Wednesday, August 6, 2008

Train politics

We are just on the verge of entering the world of playground politics; you know, the minefield that involves teaching your kid about sharing toys, taking turns, not throwing sand in other kids' faces and holding off tantrums by trying to distract either your own kid or the one who is hell-bound on prying the toy truck from your own sweet toddler's clenched fists - while at the same time trying to keep your composure and showing infinite patience with kids and their adult counterparts alike. It hasn't really been an issue yet since Joris is still very good at sharing and is easily distracted. However, last Sunday we discovered that it's dealing with the adults that might prove to become the biggest challenge.

We took Joris to the Bothell Country Village, where they were having a special kids weekend with games, free train rides, pony rides, balloons, performances, etc. It is a somewhat cute area of specialty shops that mostly sell the kinds of things you buy for people who you don't know very well, or don't know what to give, but it's nicely landscaped (although making it a pedestrian-only space would be a great improvement) and we figured it was a good way to spend an hour or two on a Sunday afternoon. Joris enjoyed the rooster that was walking around the pond area, the toy store and the fountain in the pond, which he kept trying to use as a wading pool. Since the train rides were free, it was pretty busy, but when there was a performance by a slightly creepy clown (well, aren't they all?) it seemed to slow down a little bit, so we took our chance. The train, which is a gasoline operated toy-train-on-steroids with air filled tires, filled up just before we got there - it seats about 4 adults and maybe 10 kids or so- so we parked the stroller and waited patiently for 10 minutes until it got back. In the meantime, several other families had come to the waiting area. When the train came back there was a flurry of activity and within seconds the few seats that support adult weight were taken up. I tried looking poignantly at the adults who had clearly arrived some time after we did, while Jacob was holding our wiggly 16 month old who was visibly excited about getting on the train.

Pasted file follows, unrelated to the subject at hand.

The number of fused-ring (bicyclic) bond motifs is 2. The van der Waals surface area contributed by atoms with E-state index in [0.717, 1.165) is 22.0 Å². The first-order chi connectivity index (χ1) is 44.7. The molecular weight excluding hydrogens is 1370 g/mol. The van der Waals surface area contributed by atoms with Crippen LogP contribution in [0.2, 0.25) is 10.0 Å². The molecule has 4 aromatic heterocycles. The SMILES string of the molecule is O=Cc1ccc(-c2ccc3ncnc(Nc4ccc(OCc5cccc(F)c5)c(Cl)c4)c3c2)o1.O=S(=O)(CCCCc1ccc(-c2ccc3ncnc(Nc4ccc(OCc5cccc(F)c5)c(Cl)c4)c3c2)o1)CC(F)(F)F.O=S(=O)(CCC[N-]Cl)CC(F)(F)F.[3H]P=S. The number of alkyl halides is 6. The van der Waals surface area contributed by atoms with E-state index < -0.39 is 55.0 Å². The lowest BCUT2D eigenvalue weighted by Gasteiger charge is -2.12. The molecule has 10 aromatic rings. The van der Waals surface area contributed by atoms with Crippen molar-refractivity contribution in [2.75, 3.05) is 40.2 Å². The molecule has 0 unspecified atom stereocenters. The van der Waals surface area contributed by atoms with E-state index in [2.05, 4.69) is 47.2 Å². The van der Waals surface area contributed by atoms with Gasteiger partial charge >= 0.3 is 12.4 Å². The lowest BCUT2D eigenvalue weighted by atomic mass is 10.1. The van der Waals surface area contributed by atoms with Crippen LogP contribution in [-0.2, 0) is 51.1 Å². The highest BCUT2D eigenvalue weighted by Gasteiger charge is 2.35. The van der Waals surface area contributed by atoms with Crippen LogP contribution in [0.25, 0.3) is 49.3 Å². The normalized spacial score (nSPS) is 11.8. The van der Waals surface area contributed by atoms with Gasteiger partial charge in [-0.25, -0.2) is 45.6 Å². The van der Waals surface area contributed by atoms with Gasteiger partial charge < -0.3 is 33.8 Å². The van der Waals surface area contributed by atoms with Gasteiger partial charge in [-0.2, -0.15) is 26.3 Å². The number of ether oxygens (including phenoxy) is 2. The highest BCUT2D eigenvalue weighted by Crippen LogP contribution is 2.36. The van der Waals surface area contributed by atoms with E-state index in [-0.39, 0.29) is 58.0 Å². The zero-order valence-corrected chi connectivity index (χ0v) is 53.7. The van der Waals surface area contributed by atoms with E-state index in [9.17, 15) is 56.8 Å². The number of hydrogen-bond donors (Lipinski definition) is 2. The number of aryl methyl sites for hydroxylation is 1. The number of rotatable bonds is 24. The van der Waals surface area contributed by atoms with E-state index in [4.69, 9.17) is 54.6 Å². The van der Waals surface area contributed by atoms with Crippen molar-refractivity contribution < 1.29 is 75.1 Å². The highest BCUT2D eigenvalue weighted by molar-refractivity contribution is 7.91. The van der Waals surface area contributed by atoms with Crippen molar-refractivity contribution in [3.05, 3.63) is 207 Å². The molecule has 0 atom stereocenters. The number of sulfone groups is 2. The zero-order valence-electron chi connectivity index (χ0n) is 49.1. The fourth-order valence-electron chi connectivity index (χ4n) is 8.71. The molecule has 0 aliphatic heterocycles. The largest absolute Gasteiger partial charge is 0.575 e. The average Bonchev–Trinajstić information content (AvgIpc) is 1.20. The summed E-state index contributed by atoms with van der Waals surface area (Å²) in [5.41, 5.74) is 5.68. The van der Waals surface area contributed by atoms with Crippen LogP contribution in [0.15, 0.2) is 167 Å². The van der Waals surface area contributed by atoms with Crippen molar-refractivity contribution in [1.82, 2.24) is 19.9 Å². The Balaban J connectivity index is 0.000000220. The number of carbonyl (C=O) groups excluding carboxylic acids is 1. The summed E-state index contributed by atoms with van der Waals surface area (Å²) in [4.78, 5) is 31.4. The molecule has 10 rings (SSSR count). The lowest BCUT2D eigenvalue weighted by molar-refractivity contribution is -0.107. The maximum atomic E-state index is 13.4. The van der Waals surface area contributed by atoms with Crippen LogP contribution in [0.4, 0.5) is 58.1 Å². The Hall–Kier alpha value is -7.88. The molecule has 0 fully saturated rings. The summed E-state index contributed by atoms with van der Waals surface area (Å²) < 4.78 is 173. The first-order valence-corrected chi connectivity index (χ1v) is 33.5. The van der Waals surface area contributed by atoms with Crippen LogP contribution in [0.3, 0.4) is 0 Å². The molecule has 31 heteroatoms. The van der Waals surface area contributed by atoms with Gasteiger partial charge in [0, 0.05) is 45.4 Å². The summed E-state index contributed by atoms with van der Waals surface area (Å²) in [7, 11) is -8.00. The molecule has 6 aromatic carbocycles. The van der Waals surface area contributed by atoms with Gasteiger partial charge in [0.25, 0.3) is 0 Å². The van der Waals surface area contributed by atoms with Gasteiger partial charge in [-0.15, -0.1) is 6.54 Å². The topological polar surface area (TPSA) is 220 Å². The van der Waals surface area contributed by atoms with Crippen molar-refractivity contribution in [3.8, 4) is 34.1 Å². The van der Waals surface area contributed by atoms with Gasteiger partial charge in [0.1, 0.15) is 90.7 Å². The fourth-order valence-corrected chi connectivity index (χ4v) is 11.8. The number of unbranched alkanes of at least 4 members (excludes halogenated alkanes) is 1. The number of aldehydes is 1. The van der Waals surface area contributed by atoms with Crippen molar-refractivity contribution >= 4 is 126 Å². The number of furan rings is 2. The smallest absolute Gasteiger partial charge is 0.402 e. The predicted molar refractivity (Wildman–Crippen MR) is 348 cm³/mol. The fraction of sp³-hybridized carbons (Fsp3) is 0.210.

That didn't work, so I tattled to the "conductor" who was trying to keep some semblance of order. In a trying-to-be-intimidating, booming voice he announced that the people who had arrived through the exit instead of the entrance, should make room for those who had been waiting longer than them. No Response. One woman offered Joris a seat in their compartment and even to move one of her kids to one of the kid seats so that Jacob could go with Joris, but her kid threw a fit and so nothing happened. By this time, Joris had started crying. The conductor was ignoring us and started to get ready to depart again. None of the parents moved. Waiting for the next train really wasn't an option, so we left.

Joris forgot about the train as soon as he saw the little merry go round a minute or so later, but Jacob and I felt like crap. Should we have demanded one of the parents to move? What kind of message would that have sent Joris? You get what you want if you boss other people around, or complain enough? What kind of message did he get from us leaving and not standing up for him more? The other parents teaching their kids that they have the right to do what they want at the cost of other peoples feelings - is that better or worse?

So it begins... I'm worried about my ability of setting the right example for Joris; to stand up for himself, without being pushy or inconsiderate, to share and be kind without being taken advantage of...

It's easy to find fault with other parent's approaches (for example the guy who complained to his wife that his two year old wasn't playing "the right way" with the train at the toy store and later, outside, chided the lad "what is wrong with you?" when the tot showed no interest in stomping on an air rocket) as it's also pretty easy to promise yourself "I will raise a confident, caring, considerate and intellectual child", but the how-to details, the everyday practice of parenting is a lot harder.

We also lost Joris' beloved Woodland Park Zoo sun hat that afternoon.
All in all, we've enjoyed better days.

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